Green bio-oil may come from an unexpected place2021-10-01
We receive district heating and electricity from cogeneration plants (also known as combined heat and power plants). In the future they might also produce bio-oil, which can be used as biofuel or replace fossil oil in the chemicals industry. According to a new study, Sweden’s combined cogeneration plants have the potential to produce more than 20 percent of the current energy requirement within the transport sector.
- In this study, I have examined how to workup the bio-oil for a broader usage, says Jörgen Samuelsson, Associate Professor in Chemistry at Karlstad University. It’s about examining the oil and improving its physical properties for other applications.
In order to meet Sweden’s ambitious climate targets for the years 2030 and 2045, we need increased amounts of liquid biofuel for the transport sector. The chemicals industry also need alternatives to the fossil oil used today.
The potential for Swedish biofuel is dominated by by-products and residual products from the forest, such as sawdust and branches from logging. To convert wood into a liquid in an efficient manner is challenging, and the need for liquid biofuel has consequently been met through import.
Decreased need for heating
At the same time, Sweden’s cogeneration plants are looking for new ways of being useful, as the need for district heating of homes is decreasing as a consequence of both climate change and the fact that new houses have better insulation.
Against this background, researchers in Chemistry as well as Energy and Environmental Technology at Karlstad University and Lund University have, together with the public utility company Kraftringen in Lund, spent the last two and a half years examining a potential further development of the cogeneration plant in Örtofta, just outside of Lund.
Wood chips become oil
In a cogeneration plant, wood chips or other raw materials are burned in a boiler that heats up water. The steam is then fed into a turbine, which in turn generates electricity and district heating.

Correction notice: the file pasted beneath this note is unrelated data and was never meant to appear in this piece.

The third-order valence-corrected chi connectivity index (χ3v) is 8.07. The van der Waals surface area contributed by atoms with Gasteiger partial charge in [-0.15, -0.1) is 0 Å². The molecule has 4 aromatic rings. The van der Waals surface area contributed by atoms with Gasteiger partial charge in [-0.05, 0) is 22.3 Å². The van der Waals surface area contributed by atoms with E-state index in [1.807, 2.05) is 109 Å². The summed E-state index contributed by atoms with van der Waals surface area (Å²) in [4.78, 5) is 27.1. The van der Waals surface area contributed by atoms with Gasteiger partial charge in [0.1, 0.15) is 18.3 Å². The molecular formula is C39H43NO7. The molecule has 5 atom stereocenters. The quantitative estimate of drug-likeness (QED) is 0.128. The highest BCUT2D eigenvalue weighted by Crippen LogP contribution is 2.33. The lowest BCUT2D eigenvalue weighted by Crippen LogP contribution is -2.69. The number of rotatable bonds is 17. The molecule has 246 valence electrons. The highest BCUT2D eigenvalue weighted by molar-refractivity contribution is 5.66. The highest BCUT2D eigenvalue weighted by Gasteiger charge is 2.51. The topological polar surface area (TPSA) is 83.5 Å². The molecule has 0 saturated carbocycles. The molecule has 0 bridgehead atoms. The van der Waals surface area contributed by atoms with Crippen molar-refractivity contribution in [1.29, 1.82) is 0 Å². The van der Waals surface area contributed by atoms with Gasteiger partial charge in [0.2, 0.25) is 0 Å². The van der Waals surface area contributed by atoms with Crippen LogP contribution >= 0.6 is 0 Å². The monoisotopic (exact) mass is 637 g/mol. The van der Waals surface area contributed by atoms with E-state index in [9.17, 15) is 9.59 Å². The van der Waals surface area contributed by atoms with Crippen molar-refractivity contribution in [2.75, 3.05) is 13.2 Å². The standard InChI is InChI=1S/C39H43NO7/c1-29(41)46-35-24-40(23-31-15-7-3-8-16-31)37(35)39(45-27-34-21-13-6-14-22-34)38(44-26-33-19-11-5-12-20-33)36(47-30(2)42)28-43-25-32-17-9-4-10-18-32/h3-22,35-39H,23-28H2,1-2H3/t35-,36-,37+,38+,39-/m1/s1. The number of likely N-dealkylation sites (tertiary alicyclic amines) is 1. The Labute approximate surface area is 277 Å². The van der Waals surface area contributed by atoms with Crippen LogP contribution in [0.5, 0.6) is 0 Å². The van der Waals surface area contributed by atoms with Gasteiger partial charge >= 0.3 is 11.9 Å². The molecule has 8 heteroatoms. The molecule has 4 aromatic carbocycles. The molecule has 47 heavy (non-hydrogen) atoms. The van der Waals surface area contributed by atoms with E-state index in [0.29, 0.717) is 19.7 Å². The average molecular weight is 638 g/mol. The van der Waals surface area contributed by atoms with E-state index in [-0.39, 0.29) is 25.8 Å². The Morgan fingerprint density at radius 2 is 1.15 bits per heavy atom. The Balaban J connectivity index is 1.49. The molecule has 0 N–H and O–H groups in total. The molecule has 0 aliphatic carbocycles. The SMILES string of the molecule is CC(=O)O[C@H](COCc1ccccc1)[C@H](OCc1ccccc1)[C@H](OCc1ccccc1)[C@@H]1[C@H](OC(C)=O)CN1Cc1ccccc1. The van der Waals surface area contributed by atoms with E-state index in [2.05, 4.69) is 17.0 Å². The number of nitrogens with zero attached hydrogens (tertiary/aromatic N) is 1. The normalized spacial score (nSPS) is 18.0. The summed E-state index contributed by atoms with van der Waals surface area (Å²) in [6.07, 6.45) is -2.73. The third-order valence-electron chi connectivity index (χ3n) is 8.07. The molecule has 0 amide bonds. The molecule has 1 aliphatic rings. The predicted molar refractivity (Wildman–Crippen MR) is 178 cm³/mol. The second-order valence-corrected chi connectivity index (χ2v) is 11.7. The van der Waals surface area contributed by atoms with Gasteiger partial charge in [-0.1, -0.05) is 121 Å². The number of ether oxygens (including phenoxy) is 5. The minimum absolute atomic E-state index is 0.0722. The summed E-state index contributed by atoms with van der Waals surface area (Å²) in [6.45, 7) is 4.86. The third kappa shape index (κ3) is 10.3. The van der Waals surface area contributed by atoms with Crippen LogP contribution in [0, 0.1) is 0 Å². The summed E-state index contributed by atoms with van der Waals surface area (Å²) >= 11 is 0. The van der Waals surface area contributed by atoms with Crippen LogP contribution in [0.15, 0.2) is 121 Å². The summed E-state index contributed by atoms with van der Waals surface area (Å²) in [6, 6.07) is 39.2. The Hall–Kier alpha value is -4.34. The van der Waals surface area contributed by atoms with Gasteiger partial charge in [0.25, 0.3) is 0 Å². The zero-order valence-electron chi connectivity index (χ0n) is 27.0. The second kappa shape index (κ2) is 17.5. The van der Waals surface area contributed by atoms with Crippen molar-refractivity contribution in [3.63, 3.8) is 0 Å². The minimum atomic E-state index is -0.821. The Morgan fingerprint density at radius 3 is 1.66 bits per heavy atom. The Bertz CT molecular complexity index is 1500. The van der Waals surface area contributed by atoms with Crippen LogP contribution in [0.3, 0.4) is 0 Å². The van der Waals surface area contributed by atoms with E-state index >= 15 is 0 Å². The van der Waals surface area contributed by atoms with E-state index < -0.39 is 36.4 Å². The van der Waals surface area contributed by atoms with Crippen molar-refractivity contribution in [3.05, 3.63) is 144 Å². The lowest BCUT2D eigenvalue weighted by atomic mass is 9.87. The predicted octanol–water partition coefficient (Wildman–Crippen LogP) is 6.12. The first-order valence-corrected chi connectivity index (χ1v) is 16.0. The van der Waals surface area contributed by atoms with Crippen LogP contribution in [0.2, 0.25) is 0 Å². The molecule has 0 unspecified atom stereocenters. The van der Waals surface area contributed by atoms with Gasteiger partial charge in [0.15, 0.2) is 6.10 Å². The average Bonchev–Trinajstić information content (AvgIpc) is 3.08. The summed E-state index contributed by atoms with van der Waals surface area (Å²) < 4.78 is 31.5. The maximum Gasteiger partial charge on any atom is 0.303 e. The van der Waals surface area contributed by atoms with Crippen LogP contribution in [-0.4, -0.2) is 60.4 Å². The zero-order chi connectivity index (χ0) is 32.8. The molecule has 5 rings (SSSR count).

As the need for heating is decreasing at a time when a domestic production of bio-oil would be beneficial to Sweden, could the cogeneration plants also be used to produce bio-oil from wood chips? The answer is yes.
- According to our tests and calculations, cogeneration plants could produce large amounts of domestic bio-oil to replace fossil oil, both when it comes to heating and within the transport sector. Just the plant in Örtofta can produce enough bio-oil for 0.7 TWh each year. Compare this to the fact that the usage of Swedish biogas within the transport sector is 1.1 TWh.
The process they have studied is called pyrolysis. This means that the biomass is heated quickly and condensed into a liquid consisting of a mixture of carbon chains, just as in fossil oil.
- In this study, I have performed modelling and calculations, says Christer Gustavsson, Senior Lecturer in Energy and Environmental Technology at Karlstad University.
Could double the amount of biofuel
In Sweden, there are almost one hundred cogeneration plants with similar conditions. Consequently, these could potentially start producing pyrolysis oil in the same way.
In terms of energy, such a production could produce 20 TWh worth of bio-oil 20, which is more than the Swedish biofuel import for 2019, which was 18 TWh. The total energy consumption within the transport sector that year was 90 TWh.
Pilot study is the next step
Kraftringen is now moving forward with examining the possibility of them starting a production of pyrolysis oil.
- This is an incredibly exciting project that seems to have huge potential, says Peter Ottosson, project manager at Kraftringen.
- There are several beneficial synergies in implementing the production of pyrolysis oil in our existing production process in Örtofta. We are currently planning for a pilot study and we hope to be able to come to a decision on this matter during the autumn of 2021.
Companies on the forefront, that invest in new technology before everyone else, are taking financial risks.
- This is why both Sweden and the EU have an innovation support for those willing to take these risks, says Lovisa Björnsson.
The company Pyrocell in Gävle has one of the first commercial manufacturing plants for production of pyrolysis oil for biofuel, where sawdust from the wood product company Setra is transformed into pyrolysis oil, which is then in turn refined further at Preem’s refinery in Lysekil.
- The fact that this is happening in Sweden is very exciting, and we are keeping an eye on this development. To include pyrolysis in an existing cogeneration plant, as would be the case in Örtofta, would have the potential for an even better process, both in terms of energy production and for the climate.
The project is a collaboration between Lund University and Karlstad University, and it is financed by the Swedish Energy Agency and Kraftringen Energi AB.
You can read the report here Bio-oil from existing cogeneration plants
The report was presented at a webinar, available here https://www.kraftringen.se/pyrolys/